By mapping on a regular basis the time-variable gravity field of the Earth, GRACE and now GRACE Follow-On permit to monitor variations of Terrestrial Water Storage (TWS) at a regional scale. In the case of large drainage basins, previous studies have shown that the time evolution of TWS and discharge at the basin’s outlet can clearly reveal the underlying global drainage dynamics. We further develop this observation for specific catchments, where linear models in the form of differential equations can reasonably well approximate the TWS-discharge relationship. The identification of such continuous-time models from discrete data, although challenging, allows part of the model parameters to be interpreted physically (e.g. time constant, damping ratio) and therefore gives new insight into the dynamics. One important parameter of the TWS-discharge model is the temporal mean of the total drainable water storage, which represents the total volume of water dynamically connected to the drainage system in the catchment. For instance, we estimate it to be 1925 km3 for the catchment upstream Óbidos, covering almost 80 % of the whole Amazon basin.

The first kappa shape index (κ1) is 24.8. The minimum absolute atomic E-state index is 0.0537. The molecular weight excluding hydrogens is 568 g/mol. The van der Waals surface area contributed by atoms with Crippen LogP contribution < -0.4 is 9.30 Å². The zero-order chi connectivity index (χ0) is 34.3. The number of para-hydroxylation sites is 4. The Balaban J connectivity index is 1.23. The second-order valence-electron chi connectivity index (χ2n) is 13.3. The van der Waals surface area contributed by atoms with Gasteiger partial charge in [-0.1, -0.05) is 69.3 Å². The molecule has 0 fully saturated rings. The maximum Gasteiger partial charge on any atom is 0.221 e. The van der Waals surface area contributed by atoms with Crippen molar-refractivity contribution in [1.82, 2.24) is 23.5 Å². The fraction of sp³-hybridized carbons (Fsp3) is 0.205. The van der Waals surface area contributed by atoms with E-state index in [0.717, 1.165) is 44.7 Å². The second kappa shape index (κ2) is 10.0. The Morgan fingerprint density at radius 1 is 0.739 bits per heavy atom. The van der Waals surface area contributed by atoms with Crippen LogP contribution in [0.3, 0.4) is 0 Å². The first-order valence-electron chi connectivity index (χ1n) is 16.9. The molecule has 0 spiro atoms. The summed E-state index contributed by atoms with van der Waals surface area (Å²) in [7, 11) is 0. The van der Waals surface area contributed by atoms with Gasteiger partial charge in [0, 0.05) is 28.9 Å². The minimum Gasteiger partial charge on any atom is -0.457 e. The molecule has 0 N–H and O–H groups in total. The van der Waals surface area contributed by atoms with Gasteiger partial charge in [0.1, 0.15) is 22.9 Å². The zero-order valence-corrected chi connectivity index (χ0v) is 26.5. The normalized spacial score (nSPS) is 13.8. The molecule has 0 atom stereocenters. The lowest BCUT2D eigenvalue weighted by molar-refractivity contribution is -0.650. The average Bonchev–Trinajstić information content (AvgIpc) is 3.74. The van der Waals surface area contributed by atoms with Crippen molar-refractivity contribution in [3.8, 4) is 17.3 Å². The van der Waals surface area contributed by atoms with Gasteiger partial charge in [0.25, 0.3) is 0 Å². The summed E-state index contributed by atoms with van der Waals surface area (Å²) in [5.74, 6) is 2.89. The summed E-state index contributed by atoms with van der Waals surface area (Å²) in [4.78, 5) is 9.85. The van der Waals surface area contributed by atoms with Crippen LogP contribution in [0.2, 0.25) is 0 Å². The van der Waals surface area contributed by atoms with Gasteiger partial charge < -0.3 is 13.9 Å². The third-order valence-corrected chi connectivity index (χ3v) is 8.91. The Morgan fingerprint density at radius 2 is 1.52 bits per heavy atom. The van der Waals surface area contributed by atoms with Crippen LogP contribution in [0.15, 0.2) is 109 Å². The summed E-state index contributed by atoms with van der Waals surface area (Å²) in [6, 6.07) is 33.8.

Once the linear TWS-discharge model is identified and reformulated in a state-space representation, we couple it with the water mass balance equation to form a mass-conserving rainfall-storage-discharge model of the catchment. A major advantage of this approach is that the resulting model is calibrated independently of the system input data, namely the precipitation and evapotranspiration. In the classical calibration process, the estimated model parameters would strongly dependent on the choice of an estimate of these fluxes, which usually suffer from large discrepancies from one data set to another. Conversely, the rainfall storage-discharge model can be used to evaluate the accuracy of different input data set by comparing their ability to simulate correctly the observed output. The identification of linear rainfall-storage-discharge models, when possible, has been carried out on 16 south-American catchments (see their distribution on Figure 1) with the aim of reconstructing continuous time series of monthly TWS and discharge from 1980 to 2022 via a Kalman smoother. The results are shown for 2 Amazonian sub-catchments in Figure 2. In most cases, we find that ERA-5 precipitation reanalysis yields the best simulation results.